A total of 539 WWh [Ed note: MWh] of gross electrical energy has been generated at Sierra during the period Aug 1, 2010 and July 31, 2011. The difference between the actual and estimated production is due to outages for maintenance and service as well as economic factors affecting the operating profile of the facility. In late 2010 it was determined that the plant should be operated less during non-peak solar resource periods and the operation of the plant was adjusted accordingly.

4.2 Have there been any interruptions in production during the year, other than routine maintenance?

Normal interruptions to production during the year for routine maintenance and service. Additional outages were due to an operating profile change at the plant. Due to cost constraints, the operation of the plant was reduced during non-peak solar resource periods.

I have two quick observations. The Sierra SunTower operated about four (4) maybe five (5) days per month over the 2009 to 2011 period or more often just during peak sun hours. eSolar decided the Sierra SunTower was too expensive to operate except under the highest solar resource periods and perhaps aligned with the best time of delivery utility rates. No wonder I have never seen it in operation. Did eSolar inform partners and customers the ACME Group, Penglai Electric, and GE Energy, a business group of the General Electric Company (NYSE:GE), of the operating profile change?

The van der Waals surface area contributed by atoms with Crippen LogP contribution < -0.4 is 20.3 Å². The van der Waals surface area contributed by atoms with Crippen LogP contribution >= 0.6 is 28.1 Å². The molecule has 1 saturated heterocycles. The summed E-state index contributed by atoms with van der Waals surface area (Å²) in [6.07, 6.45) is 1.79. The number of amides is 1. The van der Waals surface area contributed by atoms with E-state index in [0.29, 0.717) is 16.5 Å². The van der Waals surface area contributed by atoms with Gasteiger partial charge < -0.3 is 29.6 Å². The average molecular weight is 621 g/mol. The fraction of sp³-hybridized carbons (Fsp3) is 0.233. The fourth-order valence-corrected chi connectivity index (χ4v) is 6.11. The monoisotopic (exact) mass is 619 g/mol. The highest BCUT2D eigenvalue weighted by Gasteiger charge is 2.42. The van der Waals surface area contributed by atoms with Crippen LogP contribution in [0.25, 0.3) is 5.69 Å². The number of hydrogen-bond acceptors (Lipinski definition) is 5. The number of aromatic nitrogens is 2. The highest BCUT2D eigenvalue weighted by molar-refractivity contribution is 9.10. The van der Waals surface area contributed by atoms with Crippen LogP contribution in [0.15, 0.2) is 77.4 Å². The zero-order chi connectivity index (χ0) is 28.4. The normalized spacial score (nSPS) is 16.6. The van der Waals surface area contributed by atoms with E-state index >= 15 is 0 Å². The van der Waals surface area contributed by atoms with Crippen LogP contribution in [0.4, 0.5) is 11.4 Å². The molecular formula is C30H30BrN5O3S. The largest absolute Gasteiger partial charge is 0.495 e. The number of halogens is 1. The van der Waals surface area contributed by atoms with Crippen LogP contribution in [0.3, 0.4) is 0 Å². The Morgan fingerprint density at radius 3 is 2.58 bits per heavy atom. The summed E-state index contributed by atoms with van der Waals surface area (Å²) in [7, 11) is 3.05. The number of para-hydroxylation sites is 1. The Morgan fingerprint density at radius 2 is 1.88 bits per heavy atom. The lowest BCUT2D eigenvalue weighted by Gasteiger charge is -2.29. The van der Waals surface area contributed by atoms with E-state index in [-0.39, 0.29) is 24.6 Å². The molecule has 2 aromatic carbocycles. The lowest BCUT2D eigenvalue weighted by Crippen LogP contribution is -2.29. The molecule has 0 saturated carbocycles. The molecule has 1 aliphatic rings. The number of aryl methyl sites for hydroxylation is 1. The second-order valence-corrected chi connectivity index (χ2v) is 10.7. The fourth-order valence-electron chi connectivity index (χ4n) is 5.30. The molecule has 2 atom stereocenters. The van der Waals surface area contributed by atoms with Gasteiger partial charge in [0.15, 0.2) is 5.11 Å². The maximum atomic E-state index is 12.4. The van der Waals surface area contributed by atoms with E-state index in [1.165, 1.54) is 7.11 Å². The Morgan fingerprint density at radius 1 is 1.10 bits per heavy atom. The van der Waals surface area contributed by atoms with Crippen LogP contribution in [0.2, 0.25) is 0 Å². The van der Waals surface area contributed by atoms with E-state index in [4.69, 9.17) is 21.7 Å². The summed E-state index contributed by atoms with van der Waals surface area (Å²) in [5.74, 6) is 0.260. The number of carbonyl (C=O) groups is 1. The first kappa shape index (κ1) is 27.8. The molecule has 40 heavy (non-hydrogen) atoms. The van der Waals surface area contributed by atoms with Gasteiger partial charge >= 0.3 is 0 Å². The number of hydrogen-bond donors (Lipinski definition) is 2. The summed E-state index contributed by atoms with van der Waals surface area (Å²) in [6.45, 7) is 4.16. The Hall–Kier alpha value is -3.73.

Southern California Edison data
When I contacted Southern California Edison (SCE), an Edison International (NYSE:EIX) company, one year after the eSolar Sierra SunTower dedication ceremony, SCE said: “Sierra SunTower produced 24 MWh in 2009 and is forecasted to produce 1,563 MWh in 2010.” I was directed to eSolar for further information.

Last week, I asked if SCE files a report with the CPUC (California Public Utilities Commission) on the actual amount of power purchased under the Sierra SunTower PPA (Power Purchase Agreement) on an annual basis? I expected to hear it was confidential and was wondering if an FOIA request would fly at the CPUC? The SCE spokesperson said: “Annually, SCE files an RPS compliance reports that indicate actual and forecast generation data that is not confidential. SCE filed its 2011 Preliminary Annual Compliance Report in Dec. 2012, see attached.